DR. MOORE : In connection with all this, I would just like to have the essayist explain how he, the other night, took care of twenty patients after dinner, in the evening, and gave them a careful case-taking. I want him to explain that. (Laughter).

DR. PULFORD : I have practiced practically all my career on the symptom picture method of taking a case, and I dont think that my record will fail in comparison with any other method.

For quite a while we have tried the amanuensis method of taking long histories, and all that sort of thing, but we did not get the result we got from the drug picture. The method has drawn to our office people from Canada, Mexico, Canal Zone, England, India, and down in Brazil, which we never got under the old method.

DR. DIXON : My paper was very short intentionally. All I wanted to do was to get the audience talking. I am disappointed everybody did not get up and tell at least one instance where they could add to my paper. I am sure everyone here could have done so. It is too big a field to cover in a little thumbnail sketch. My papers are always sketchy.

By the way, I asked to have Dr. Green comment on my paper because, as I know, she is par excellence in taking case reports. She has files of case reports that would do you good to look over.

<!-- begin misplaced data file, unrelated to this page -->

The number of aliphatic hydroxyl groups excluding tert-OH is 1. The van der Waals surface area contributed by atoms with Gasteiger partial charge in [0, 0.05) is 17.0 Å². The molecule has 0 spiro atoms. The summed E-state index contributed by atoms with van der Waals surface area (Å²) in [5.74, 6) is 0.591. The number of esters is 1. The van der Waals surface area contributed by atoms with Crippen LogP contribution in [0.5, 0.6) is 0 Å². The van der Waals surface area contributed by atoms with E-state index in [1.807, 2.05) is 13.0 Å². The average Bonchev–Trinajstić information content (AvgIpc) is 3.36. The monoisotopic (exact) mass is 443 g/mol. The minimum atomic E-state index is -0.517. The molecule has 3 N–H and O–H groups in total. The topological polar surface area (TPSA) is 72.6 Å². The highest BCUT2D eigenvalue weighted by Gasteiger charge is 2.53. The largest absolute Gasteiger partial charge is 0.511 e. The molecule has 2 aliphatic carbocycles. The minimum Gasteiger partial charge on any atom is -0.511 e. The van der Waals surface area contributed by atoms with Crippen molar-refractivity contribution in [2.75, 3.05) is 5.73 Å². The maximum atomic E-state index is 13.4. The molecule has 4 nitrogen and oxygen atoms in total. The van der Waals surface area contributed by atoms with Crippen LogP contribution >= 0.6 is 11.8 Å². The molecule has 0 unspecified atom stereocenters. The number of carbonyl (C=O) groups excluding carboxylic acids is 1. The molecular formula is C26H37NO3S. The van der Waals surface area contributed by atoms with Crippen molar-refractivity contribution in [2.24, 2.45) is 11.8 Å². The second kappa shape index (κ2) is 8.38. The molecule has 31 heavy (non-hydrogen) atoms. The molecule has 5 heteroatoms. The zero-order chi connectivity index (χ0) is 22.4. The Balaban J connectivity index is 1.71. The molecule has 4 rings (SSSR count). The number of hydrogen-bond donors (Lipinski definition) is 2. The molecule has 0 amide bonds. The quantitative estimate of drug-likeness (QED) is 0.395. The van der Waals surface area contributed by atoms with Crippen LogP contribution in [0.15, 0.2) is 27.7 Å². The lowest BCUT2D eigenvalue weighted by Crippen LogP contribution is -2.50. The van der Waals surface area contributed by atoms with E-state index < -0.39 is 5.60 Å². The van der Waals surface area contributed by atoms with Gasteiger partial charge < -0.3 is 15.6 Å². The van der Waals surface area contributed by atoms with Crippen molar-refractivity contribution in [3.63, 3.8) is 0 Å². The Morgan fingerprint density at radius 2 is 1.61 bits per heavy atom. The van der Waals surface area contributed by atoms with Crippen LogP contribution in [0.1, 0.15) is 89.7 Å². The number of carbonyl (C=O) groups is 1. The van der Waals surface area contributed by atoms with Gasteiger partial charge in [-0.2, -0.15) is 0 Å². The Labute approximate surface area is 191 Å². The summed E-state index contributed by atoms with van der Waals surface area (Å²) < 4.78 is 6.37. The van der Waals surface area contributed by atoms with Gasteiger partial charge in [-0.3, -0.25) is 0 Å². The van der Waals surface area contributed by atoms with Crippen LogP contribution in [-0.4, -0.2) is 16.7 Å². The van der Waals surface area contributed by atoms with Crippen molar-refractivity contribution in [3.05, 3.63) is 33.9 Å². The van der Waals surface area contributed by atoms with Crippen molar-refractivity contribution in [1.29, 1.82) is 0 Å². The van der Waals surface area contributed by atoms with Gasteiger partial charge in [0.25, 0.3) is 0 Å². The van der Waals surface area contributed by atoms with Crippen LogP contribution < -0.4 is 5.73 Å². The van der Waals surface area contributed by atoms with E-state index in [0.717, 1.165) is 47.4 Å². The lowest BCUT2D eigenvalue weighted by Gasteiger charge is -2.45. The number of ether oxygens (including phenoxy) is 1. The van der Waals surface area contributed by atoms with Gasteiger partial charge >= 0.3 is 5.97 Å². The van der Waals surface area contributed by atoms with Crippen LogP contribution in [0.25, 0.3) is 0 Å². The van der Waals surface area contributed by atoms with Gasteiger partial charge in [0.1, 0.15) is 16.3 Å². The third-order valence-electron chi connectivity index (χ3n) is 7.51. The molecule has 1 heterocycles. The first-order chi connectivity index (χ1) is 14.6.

Dr. Green mentioned vaccination and malaria. She did not mention douches. There has been so much perfect work in the so-called local work on the female in the office, I claim it is not more than bread and butter business. They know they can keep them coming and get some money our of them. I thoroughly disapprove of it. I think it is not the practice with the good, straight homoeopath, and I am glad of it.

We all know what a wonderful prescriber Dr. Pulford is and what wonderful results he gets. I wish I were that good. I wish I could do away with careful case-taking, but, as Hahnemann has indicated, homoeopathy is individualizing, and every individual has got to pick out his own way of getting the best results he knows, how. That is why I have to spend a lot of time getting case reports.

In answering Dr. Moores question, that is just one point I wanted to bring out. After a case is well taken and the patient is on the road to recovery all you have to do is sat, “How are you, John ? How are you feeling?” “Well, I am better”.

Then he gets a dose of placebo and I chase him out. He has not been in there five minutes. I believe that I can take care of as many patients in a good homoeopathic way as anyone else, and not spend over five or ten minutes on the one, when I have got them lined up. Most of my work is chronic work. I certainly take more time than that in the first interview with patients, and that is why I say the busy man need not say he does not have time to do that, because it pays. After the case is started on the up road, you dont have to spend but a minute.

DR. UNDERHILL : Dr. Dixons statement agrees with Dr. Thachers view point. When he (Dr. Thacher) asked me to see his patients at the time of this last illness he said, “Just remember that twenty-four out of twenty-five of them will need Sac. lac”.

Charles A. Dixon